loudbang and Lost in the Fifties like this.
  13. Dave G in Gansevoort
    Joined: Mar 28, 2019
    Posts: 795

    Dave G in Gansevoort
    from Upstate NY

    Thanks for the inputs. If it hadn't been after 11 last night when I got around to posting this question, I'd have run out to the garage and taken a picture. Here's one now. DSCN1273.JPG You can see my dilemma. The 3 tread plates from the left side is brand new for the widened bits, center is 26 years old from when I 1st built the trailer, and on the right is approximately 6 years old from when I filled in the center of the trailer to make it more useful. Regarding my familiarity with power tools, my wife would tell you that there isn't a power tool invented that I don't have. That's not entirely true, but I'm closing in on it after 55 plus years of buying, begging, borrowing, and just plain acquiring tools.

    I never thought about using a floor polisher. A scrub brush and some Comet might just be the answer. As long as I end up with a relatively uniform look, I'll be happy with the results.
  14. rtp
    Joined: Aug 14, 2007
    Posts: 191


    Go to a floor covering store see if they will give you some scraps of loop pyle carpet . Use it with your favorite polish.
    The carpet will stand up to the diamond plate . Will not give you a mirror finish . But will last longer than a buffing pad .
    loudbang and klleetrucking like this.
  15. Jones St.
    Joined: Feb 8, 2020
    Posts: 970

    Jones St.

  16. metlmunchr
    Joined: Jan 16, 2010
    Posts: 777


    Search for "aluminum brightener" on YouTube. A couple vids show using the stuff on weathered aluminum diamond plate on truck toolboxes. Looks like it works pretty good with very little effort.
    loudbang likes this.
  17. Dave G in Gansevoort
    Joined: Mar 28, 2019
    Posts: 795

    Dave G in Gansevoort
    from Upstate NY

    Thanks everyone. I've got a lot of checking out to do. Thanks for the responses...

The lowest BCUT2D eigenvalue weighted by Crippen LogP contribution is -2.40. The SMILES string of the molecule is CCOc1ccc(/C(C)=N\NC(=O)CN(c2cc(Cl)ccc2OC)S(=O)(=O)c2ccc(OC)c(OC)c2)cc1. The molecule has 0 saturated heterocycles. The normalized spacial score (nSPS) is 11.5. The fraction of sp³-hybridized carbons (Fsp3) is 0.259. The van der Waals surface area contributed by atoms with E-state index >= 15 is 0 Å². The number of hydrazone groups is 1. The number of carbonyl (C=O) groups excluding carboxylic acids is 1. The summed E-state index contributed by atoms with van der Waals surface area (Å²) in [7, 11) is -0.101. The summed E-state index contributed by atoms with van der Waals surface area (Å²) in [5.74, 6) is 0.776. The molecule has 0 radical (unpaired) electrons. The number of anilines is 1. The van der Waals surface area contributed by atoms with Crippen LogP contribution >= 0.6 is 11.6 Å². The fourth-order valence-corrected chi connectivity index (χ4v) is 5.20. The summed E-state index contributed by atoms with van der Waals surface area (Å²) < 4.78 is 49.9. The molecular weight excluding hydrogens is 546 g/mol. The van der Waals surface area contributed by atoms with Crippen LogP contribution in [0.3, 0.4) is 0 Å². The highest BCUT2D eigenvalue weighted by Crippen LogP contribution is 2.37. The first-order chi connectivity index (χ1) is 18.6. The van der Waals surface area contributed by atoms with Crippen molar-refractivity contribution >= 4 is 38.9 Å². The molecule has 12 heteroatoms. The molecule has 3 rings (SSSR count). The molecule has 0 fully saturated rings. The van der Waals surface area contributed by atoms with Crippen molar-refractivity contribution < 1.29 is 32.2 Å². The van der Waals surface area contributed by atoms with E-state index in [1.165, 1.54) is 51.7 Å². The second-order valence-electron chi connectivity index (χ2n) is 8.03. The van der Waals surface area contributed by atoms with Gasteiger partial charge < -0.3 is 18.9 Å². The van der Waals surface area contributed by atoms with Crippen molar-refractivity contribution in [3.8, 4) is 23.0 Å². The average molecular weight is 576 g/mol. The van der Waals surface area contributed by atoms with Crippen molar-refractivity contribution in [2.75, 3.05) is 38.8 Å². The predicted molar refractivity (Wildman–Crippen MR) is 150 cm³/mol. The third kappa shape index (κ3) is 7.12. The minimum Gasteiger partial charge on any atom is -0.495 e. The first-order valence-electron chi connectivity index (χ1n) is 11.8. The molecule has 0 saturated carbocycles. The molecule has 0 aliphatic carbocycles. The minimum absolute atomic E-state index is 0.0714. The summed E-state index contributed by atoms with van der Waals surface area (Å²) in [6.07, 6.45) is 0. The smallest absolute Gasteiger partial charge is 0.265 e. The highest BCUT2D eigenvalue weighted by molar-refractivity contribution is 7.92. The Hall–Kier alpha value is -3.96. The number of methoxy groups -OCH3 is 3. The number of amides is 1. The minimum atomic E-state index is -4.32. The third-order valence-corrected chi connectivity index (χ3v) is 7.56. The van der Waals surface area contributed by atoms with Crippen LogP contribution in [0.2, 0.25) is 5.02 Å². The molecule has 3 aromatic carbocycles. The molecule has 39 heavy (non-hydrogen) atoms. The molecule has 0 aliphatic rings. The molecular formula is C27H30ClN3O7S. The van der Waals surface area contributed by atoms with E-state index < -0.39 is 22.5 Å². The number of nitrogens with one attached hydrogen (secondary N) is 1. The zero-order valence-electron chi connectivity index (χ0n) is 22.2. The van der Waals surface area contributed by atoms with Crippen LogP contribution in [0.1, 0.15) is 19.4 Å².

18. Ebbsspeed
    Joined: Nov 11, 2005
    Posts: 5,603


    Polishing aluminum might be traditional, but in light of past deleted threads I'm surprised this one is still alive.
  19. rusty valley
    Joined: Oct 25, 2014
    Posts: 2,823

    rusty valley

    Back when I worked for a place that had big trucks, they used a product called "agent orange" on all the wheels and fuel tanks etc. I believe its a mild acid, and they would spray it on, wait an hour or so and pressure wash it off. While it did not produce a shine like a buffing would, it really cleaned everything up, and brought it all to a uniform looking "sorta shiny" finish. Something like that may just blend in the new to the old look
    loudbang and '28phonebooth like this.
  20. Park it ouside in the weather. It will dull out fast. Yoi cant get any lazier than that.
  21. jaracer
    Joined: Oct 4, 2008
    Posts: 1,221


    I bought the car in my avatar as a kit. It had a lot of aluminum pieces, radius rods, steering arms, suspension arms, bumpers, etc. The winter I put it together I decided to polish all the aluminum. Polishing aluminum is nasty, everything you own turns black. I vowed to never polish any aluminum ever again. Now I let someone else do it.
  22. gimpyshotrods
    Joined: May 20, 2009
    Posts: 18,675


    Do what I do.

    Bring it to the polisher, with a wad of cash. Pick up when done.
  23. Dave G in Gansevoort
    Joined: Mar 28, 2019
    Posts: 795

    Dave G in Gansevoort
    from Upstate NY

    I'm afraid this might be what happens by default. That's how the current decking got tarnished, why change now? Seriously I'll probably finish the trailer and assemble it, but not get a round tuit until spring... if ever!
  24. lippy
    Joined: Sep 27, 2006
    Posts: 5,670

    from Ks

    Call one of those wet blaster guys and have him blast it all. Bingo, all looks the same. Lippy
    seb fontana likes this.
  25. Met-All and a wool buff. Used it on the "big rigs" for years.
  26. seb fontana
    Joined: Sep 1, 2005
    Posts: 7,140

    seb fontana
    from ct

  27. Yep, makes you understand why having stuff polished isn't cheap. I still do my own when it's needed, but between the labor for the initial polish and the continuing labor for maintenance I've found it isn't needed as much anymore... LOLOL

    Seriously, I'd paint it all and throw some sand onto the wet paint for a non-skid surface.
  28. Dave G in Gansevoort
    Joined: Mar 28, 2019
    Posts: 795

    Dave G in Gansevoort
    from Upstate NY

    That's another consideration. I suppose I could use Rustoleum bright aluminum paint and redo it every couple of years. Just roll it on...
  29. ssffnomad
    Joined: Jul 23, 2008
    Posts: 732


    Dave , call me in the morning. We have a local guy that’s does a lot of mobile Stainless & Aluminum polishing.
  30. Dave G in Gansevoort
    Joined: Mar 28, 2019
    Posts: 795

    Dave G in Gansevoort
    from Upstate NY

    Will do. Thanks Stretch...